#5: Mexico City, Mexico

If you’re heading to this vacation hotspot, bring your sunscreen and your appetite. Street food is so popular in Mexico that it has its own name: antojitos, or “little cravings.” Whether you’re craving tamales for breakfast or churros as a midnight snack, you can grab a bite even after the sun goes down. Naturally, tacos and quesadillas are aplenty in Mexico City, stuffed with all kinds of meat, seafood, and veggies. There’s also the hearty torta sandwich, tostadas, and tlacoyos, which are made with blue corn dough. These dishes can be quite spicy, but tropical fruit juices, mescal, and snow cones are perfect refreshments. Buen viaje y buen provecho!

#4: Istanbul, Turkey

When you think of Turkish street food, you might be thinking of döner kebabs. In the city where east meets west, you’ll find these and much more. One of the most common street foods in Istanbul issimit, which is similar to a bagel but Turkish-style. Balık-ekmek, is a wholesome sandwich with grilled fish, onions, tomatoes, and lettuce. If you’re more into wraps, try the lahmacun, dürüm, or thetantuni. For something completely different, you could also try kokoreç, a Turkish delicacy made from lamb intestines. If you prefer dessert, you’ll love dondurma, or Turkish ice cream. Wash it all down with pomegranate juice, and you’re in for a culinary experience like no other.

#3: Tokyo, Japan

This Asian capital has its share of street eats. Unlike other cities on this list, however, it’s considered poor etiquette in Tokyo to eat while walking. Still, street food is a hit with locals and tourists alike. A go-to treat is takoyaki, which consists of fried balls filled with octopus, green onions, and ginger. If you like ramen, you’ll definitely dig yakisoba, which are thick noodles stir-fried with pork, vegetables, and a tangy sauce. Other favorites include gyoza dumplings and sweet or savory dango skewers. At night, take a trip down Memory Lane to indulge in yakitori brochettes and alcohol on the cheap. Tokyo streets are busy and vibrant, and they have the food to match!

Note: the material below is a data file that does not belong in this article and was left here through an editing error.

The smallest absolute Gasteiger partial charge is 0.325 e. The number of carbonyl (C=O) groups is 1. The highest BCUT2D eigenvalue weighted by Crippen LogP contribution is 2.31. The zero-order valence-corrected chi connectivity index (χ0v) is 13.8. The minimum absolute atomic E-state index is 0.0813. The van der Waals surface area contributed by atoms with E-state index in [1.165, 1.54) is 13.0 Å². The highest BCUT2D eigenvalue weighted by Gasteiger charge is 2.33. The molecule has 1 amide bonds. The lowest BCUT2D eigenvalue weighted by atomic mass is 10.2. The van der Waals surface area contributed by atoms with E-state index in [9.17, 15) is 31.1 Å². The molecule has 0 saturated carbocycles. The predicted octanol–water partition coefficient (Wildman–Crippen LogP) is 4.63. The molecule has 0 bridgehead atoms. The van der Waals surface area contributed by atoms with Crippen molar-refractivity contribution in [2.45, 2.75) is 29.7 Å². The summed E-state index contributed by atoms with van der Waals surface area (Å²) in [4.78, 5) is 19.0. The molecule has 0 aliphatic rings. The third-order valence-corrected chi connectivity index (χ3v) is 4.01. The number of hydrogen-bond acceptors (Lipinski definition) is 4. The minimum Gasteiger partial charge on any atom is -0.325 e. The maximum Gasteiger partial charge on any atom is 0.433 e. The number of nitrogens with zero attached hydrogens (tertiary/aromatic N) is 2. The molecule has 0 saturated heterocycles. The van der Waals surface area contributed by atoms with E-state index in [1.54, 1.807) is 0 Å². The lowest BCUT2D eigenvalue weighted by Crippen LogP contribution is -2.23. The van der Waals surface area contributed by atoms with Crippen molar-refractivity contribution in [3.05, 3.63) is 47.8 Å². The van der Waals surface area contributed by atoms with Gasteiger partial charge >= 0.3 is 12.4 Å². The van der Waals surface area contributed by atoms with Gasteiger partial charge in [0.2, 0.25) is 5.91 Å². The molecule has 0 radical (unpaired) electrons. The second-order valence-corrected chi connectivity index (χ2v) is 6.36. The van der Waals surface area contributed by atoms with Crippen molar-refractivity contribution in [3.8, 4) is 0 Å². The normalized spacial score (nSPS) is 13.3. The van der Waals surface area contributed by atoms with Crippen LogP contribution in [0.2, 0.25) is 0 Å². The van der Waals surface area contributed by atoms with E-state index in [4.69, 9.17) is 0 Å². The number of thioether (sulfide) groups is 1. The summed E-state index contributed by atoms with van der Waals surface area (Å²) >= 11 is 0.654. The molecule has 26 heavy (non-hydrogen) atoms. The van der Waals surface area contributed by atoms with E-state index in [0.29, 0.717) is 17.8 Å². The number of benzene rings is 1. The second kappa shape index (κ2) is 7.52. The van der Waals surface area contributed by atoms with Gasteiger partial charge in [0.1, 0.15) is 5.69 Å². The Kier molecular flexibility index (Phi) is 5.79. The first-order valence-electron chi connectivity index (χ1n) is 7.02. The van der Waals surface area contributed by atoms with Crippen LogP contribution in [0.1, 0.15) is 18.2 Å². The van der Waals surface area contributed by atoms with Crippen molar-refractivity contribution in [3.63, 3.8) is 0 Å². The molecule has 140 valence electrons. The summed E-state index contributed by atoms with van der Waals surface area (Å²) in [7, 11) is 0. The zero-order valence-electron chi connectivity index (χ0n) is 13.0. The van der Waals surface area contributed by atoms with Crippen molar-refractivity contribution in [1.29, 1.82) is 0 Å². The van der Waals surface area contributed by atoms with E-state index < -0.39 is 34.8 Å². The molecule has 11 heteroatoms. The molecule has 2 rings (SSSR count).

#2: Singapore

This city-state is small, but its street food scene is far from it. Food stalls in Singapore have been around since the 1800s. Today, they’re mostly organized in clusters called hawker centres, serving a slew of tasty treats. For breakfast, try the roti prata, a flatbread served with curry or sugar, or kaya toast, named for its thick coconut jam. Unsurprisingly, Singapore also has oodles of noodles. Laksa soup is rice vermicelli in a spicy broth, and wanton mee is stuffed with prawns and pork. No taste test is complete, however, without Hainanese chicken rice. Often called Singapore’s national dish, it’s chicken, rice and soup all in one. Singapore is a tiny country, but its street food demands a big appetite.

Before we get to our #1 street food city, here are some honorable mentions:

New York City, USA

Cartagena, Colombia

#1: Bangkok, Thailand

According to MasterCard, this Southeast Asian capital was the world’s top travel destination in 2016, and its street food is also very popular. Start your culinary journey in Yaowarat, Bangkok’s Chinatown and the birthplace of Thai street food. There, you can find stalls serving must-try foods like satay, Thai-style sukiyaki, and lod chong, tiny pieces of tapioca or rice flour served with coconut milk. There are also plenty of noodles, whether they’re in pad thai or a curry dish, and seafood, especially shrimp, mussels, and other shellfish. Sweet teeth are welcome too, thanks to papaya salads, sticky mango rice, and pandan cakes. Delicious and diverse, Bangkok street food is second to none.